You can request your Abmeldung at the registration office of the city or municipality where you are registered as a primary residence. The easiest way to find your respective registration office is by looking at your registration confirmation.

If you are registered in Berlin with your main residence, you can officially deregister at the registration office of your choice in all Berlin, regardless of your district of residence.

Where to request your deregistration

However, in officially Berlin registration offices prefer you to go to your local registration office in the district of your residential address. Here, you can also deregister your secondary residence, if it is located outside of Berlin.

Who needs to deregister from Germany?

Quick: If you lived in Berlin and registered your residential address there, you must deregister when moving abroad.

In Germany, every resident must have a civil registration of their residence in the city office. The information is stored in the personal records database. It does not matter what nationality you have.

Anybody who has registered a residence in Berlin is required by law to deregister when leaving the country. So if you move out of an apartment, house, or WG in Berlin and don’t move into a new residence within the country, you must deregister. You’ll need to fill out a deregistration form, and you can get it in the registry office or online.

What is the deadline to deregister from Berlin? 

Quick: Latest 14 days after you have left the country.

What is the deadline to deregister from Berlin? 

The German residency law is strict, and you need to deregister from your old address in Berlin within the legal timeframe.

Based on the German “registration law,” you need to deregister between 7 days before and, at the latest, 14 days after you have left the country (Bundesmeldegesetz (BMG) § 17 Abmeldung). You must hand in the completed form at the citizen service of your registered office.

If you forget to deregister and pass the 14 days after your official move-out date, you can potentially get a fine; however, this isn’t very common.

After processing hundreds of deregistrations for clients, we have never encountered a single case.

Nevertheless, we urge you to act responsibly for your good. A fine can cost up to 1000 Euros.

What else should I know about deregistering an address in Germany?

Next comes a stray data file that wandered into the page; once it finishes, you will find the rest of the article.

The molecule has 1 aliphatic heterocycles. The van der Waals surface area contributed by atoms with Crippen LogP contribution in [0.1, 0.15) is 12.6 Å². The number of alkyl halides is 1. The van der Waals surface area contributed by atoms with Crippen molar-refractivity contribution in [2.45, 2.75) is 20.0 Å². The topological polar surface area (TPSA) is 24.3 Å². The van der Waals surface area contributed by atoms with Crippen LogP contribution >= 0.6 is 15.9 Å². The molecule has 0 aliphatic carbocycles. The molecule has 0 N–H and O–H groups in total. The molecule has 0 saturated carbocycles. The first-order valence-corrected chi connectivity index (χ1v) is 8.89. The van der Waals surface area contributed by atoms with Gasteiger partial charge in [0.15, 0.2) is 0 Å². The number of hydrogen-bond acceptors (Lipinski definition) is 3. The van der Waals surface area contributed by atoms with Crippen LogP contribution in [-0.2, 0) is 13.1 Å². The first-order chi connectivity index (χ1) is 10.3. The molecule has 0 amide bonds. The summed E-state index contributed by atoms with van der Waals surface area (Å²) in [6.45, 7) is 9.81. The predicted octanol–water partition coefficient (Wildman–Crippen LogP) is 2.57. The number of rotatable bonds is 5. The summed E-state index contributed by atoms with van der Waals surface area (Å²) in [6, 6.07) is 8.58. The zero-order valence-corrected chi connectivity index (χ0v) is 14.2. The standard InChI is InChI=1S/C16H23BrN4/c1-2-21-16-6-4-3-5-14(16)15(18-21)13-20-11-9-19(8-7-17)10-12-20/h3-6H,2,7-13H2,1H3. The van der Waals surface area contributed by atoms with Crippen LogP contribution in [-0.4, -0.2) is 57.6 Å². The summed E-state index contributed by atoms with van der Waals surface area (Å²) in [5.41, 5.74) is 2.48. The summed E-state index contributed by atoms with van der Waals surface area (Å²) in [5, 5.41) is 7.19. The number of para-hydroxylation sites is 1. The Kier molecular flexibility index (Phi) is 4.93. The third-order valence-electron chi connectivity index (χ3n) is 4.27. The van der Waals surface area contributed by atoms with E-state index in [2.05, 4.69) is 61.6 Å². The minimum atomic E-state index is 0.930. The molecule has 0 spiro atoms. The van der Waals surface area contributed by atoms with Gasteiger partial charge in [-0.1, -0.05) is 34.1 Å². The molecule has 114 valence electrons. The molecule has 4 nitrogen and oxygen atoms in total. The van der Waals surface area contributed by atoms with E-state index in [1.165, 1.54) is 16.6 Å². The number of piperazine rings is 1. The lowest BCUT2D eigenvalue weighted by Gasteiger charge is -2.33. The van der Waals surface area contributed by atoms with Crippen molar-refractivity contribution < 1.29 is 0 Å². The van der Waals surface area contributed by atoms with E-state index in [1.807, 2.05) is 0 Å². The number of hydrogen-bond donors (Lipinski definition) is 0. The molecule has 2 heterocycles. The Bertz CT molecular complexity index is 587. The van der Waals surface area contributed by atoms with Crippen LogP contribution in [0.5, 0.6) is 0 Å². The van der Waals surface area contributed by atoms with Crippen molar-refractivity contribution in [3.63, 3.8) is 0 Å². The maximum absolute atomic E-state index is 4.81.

You can find more general information about how to deregister your German residency here.

Main addresses for registration office/ Bürgeramt locations in Berlin:

Bezirksamt Charlottenburg/Wilmersdorf
Bürgeramt Halemweg (Außenstelle)
Halemweg 18 13627 Berlin
Tel.: (030) 9029-25222
Fax: (030) 9029-2522

Fax: 0221 / 221-96343

Bezirksamt Friedrichshain – Kreuzberg
Bürgeramt 1 (Kreuzberg),
Yorckstraße 4-11 10965 Berlin
Tel.: (030) 115
Fax: (030) 90298 – 3165

Bezirksamt Lichtenberg
Bürgeramt 1 (Neu- Hohenschönhausen) Egon-Erwin-Kisch-Straße
Egon-Erwin-Kisch-Straße 106 13059 Berlin
Tel.: (030) 115
Fax: (030) 90296-777819

Bezirksamt Marzahn – Hellersdorf
Bürgeramt Biesdorf – Center
Elsterwerdaer Platz 3 12683 Berlin
12591 Berlin
Tel.: (030) 115
Fax: (030) 90293-5515

Bezirksamt Mitte
Bürgeramt Rathaus Mitte
Karl-Marx-Allee 31 10178 Berlin
Tel.: (030) 115
Fax: (030)9018 23060

Bezirksamt Reinickendorf
Bürgeramt Rathaus Reinickendorf
Eichborndamm 215 13437 Berlin
Tel.: (030) 115
Fax: (030) 90294-2994

Bezirksamt Pankow
Bürgeramt Pankow
Breite Str. 24A – 26 13187 Berlin
Tel.: (030) 115
Fax: (030) 90295-2576

Bezirksamt Spandau
Bürgeramt Spandau – Bürgeramt Rathaus Spandau
Carl-Schurz-Str. 2/6 13597 Berlin
Tel.: 115
Fax: (030) 90279-2828

Bezirksamt Steglitz – Zehlendorf
Bürgeramt Steglitz
Schloßstraße 37 12163 Berlin
Tel.: (030) 115
Fax: (030) 90299-3370

Bezirksamt Tempelhof – Schöneberg
Bürgeramt Schöneberg
John-F.-Kennedy-Platz – 10825 Berlin
Tel.: 115
Fax: (030) 90277-7021

Bezirksamt Treptow – Könighof
Bürgeramt I in Köpenick
Alt-Köpenick 21 12555 Berlin
Tel.: 115
Fax: (030) 90297-2845

Do I need to deregister my residence when I’m moving within Germany?

Quick: No. But you must register your new address in your new town.

Do I need to deregister my residence when I'm moving within Germany?

There is a general obligation to register in Germany, i.e., every person with residence in Germany must be registered there.

You’re obligated to report any living change with the responsible registration office in Germany within one week of moving. Violation of this is considered an administrative offense and can automatically lead to a fine.

The registration office will automatically deregister your old Berlin address from the personal records database and replace it with the new one once you register your new residence. So you won’t need to file a deregistration form, and you’ll find the address change process is relatively simple.

All you need is your new rental agreement and your ID, don’t forget your “Wohnungsgeberbestätigung” (housing provider certificate) and of course your residence permit if you have one.

It’s also possible to keep two residences, which you must indicate on the form.

But beware: Some municipalities and cities charge a second residence tax, which you may have to pay for the secondary residence.